The sun rose above the back decks this morning as we traveled towards Pavlof Bay for our station. As we made our way through the Aleutian Islands, the peaks of active volcanoes Mount Pavlof and Pavlof’s Sister became visible above the clouds. The Aleutians are part of the Pacific Ring of Fire, home to about 75 percent of the world’s active volcanoes, and the volcanic islands represent the boundary between the Pacific Ocean and the Bering Sea.
After the Pavlof Bay station we turned northwest, heading towards the Bering Sea via Unimak Pass. The Bering Sea was named after Vitus Bering, a Danish sailor who explored the area in 1728 for the Russians. The Bering Strait, which during the last ice age is thought to have allowed humans to migrate from Asia to North America, is named for the same man. Unfortunately, Vitus Bering did not make the return trip from his exploration of this region. A storm forced his ship, the Saint Peter, to seek refuge on an uninhabited Commander Island in the southwest Bering Sea. There, Bering and many of his crew died from illness and potentially scurvy, a vitamin C deficiency that was common in the early days of seafaring. Almost a year later, about half of the original crew did return to Russia on a smaller ship that theybuilt from the remnants of the Saint Peter. Those were some tough sailors!
From an oceanographic perspective, the Bering Sea is interesting because it provides a connection between the Pacific and Arctic Oceans. Warmer waters from the Pacific Ocean flow northward through the Bering Sea into the Arctic Ocean. This water is also rich in nutrients (e.g. nitrogen, phosphorous, etc.) needed for phytoplankton growth and picks up even more nutrients as it flows through the porous Aleutian Islands. As previously mentioned, sea ice also plays an important role in phytoplankton growth. During the coldest winter months, sea ice blocks light from the surface ocean. Light is one of the main requirements for photosynthesis, and so phytoplankton are largely unable to grow during that time. But when the ice begins to melt, light penetrates into the water, and nutrients that were locked up in the ice become available for phytoplankton to use.
After two stations where Kali and I have collected about 4 gallons of seawater, we have worked out many of the initial kinks in our sampling scheme. To quantify the amount of phytoplankton present at a location, we use a variety of tools and methods, and so for three or four hours after sampling we are always in a slight frenzy of activity. The most basic method we use, and yet somehow the most time consuming, is to collect water and concentrate the phytoplankton onto a very fine mesh or filter. We collect water from specialized Niskin bottles, which are mounted on a frame and lowered off the side of the ship. The bottles are open at both ends when they enter the water and a magnetic switch allows us to close them at specific depths, thus neatly trapping the water from those depths for our use once the frame is hauled back to the ship’s deck. The filters we use to concentrate the phytoplankton have holes that are less than one micrometer in diameter. The hair on most people’s heads is about 100 micrometers wide, so we are able to capture anything that is bigger than one-one-hundreth of a hair width. That’s pretty small! When you pass a sizable volume of seawater through these filters, the phytoplankton become visible as brown or green colored “stuff.” And when you have filtered as much seawater as I have over the years, just the amount of color on a filter can provide a general estimate of phytoplankton concentration!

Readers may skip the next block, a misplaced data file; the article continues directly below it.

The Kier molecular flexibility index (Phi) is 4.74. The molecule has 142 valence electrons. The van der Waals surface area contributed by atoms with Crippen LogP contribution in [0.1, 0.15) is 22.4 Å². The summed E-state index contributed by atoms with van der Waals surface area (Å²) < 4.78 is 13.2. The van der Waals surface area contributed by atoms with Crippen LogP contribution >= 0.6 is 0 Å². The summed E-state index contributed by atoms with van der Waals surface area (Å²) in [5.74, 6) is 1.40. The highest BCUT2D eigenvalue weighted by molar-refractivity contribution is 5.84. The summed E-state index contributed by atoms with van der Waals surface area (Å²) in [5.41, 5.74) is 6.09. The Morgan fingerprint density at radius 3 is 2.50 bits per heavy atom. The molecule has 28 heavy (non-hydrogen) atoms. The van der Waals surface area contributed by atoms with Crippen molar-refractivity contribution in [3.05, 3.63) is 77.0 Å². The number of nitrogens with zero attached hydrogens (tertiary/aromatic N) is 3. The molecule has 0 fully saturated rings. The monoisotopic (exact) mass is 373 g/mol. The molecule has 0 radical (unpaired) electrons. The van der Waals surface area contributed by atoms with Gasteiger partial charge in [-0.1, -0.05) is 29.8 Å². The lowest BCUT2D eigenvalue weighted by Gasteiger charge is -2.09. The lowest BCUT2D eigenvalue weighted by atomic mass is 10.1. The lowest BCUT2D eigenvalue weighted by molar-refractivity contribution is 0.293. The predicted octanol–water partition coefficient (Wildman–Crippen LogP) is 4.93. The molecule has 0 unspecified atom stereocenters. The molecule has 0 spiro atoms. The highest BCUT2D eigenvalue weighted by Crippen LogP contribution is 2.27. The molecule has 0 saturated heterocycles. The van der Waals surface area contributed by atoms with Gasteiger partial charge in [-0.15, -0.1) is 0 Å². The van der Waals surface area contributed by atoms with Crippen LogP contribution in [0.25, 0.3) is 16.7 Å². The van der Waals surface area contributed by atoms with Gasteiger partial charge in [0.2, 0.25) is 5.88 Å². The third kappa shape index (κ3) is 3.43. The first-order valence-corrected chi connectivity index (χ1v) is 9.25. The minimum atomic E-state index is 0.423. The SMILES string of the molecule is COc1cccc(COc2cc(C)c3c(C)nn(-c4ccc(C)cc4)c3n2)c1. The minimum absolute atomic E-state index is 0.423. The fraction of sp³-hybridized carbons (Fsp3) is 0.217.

We will ship many of these filters back to Lamont-Doherty to use in a variety of analyses. Tests for photosynthetic pigments such as chlorophyll will help us determine general concentrations of phytoplankton. Chlorophyll is common to virtually anything that photosynthesizes and is the compound that gives plant leaves their green color. However, as many New Englanders witness every year, plant leaves can also turn various shades of browns, reds, and oranges as the temperatures warm and Fall approaches. These striking color changes are due to other pigments that are involved in photosynthesis, and in the ocean they are often specific to different types of phytoplankton. Actually, the brown color on the filter shown to the right is from one of these pigments that is most common to the dominant type of phytoplankton we have seen out here so far. Analyses for these various pigments using high pressure liquid chromatography (HPLC) will therefore allow us to understand what groups of phytoplankton are present at different locations. Finally, analyses for carbon and nitrogen within the cells will allow us to determine if the phytoplankton have enough nutrients for growth. While filtering water may be the least exciting of all the methods we use, a huge amount of data can be gleaned from just a small handful of filters!
In the coming days I will introduce some of the more exciting instruments we are using to obtain data on the phytoplankton in real-time out here. We just passed Mounts Isanotski and Shishaldin, two more dramatic volcanoes in the islands, and we are en route to Unimak Pass where operations will resume early tomorrow morning. After a delicious dinner of baked halibut and a productive evening, my upper bunk calls. When I awake tomorrow morning we will officially have crossed into the Bering Sea!
(unless otherwise noted, all photos: B. Stauffer)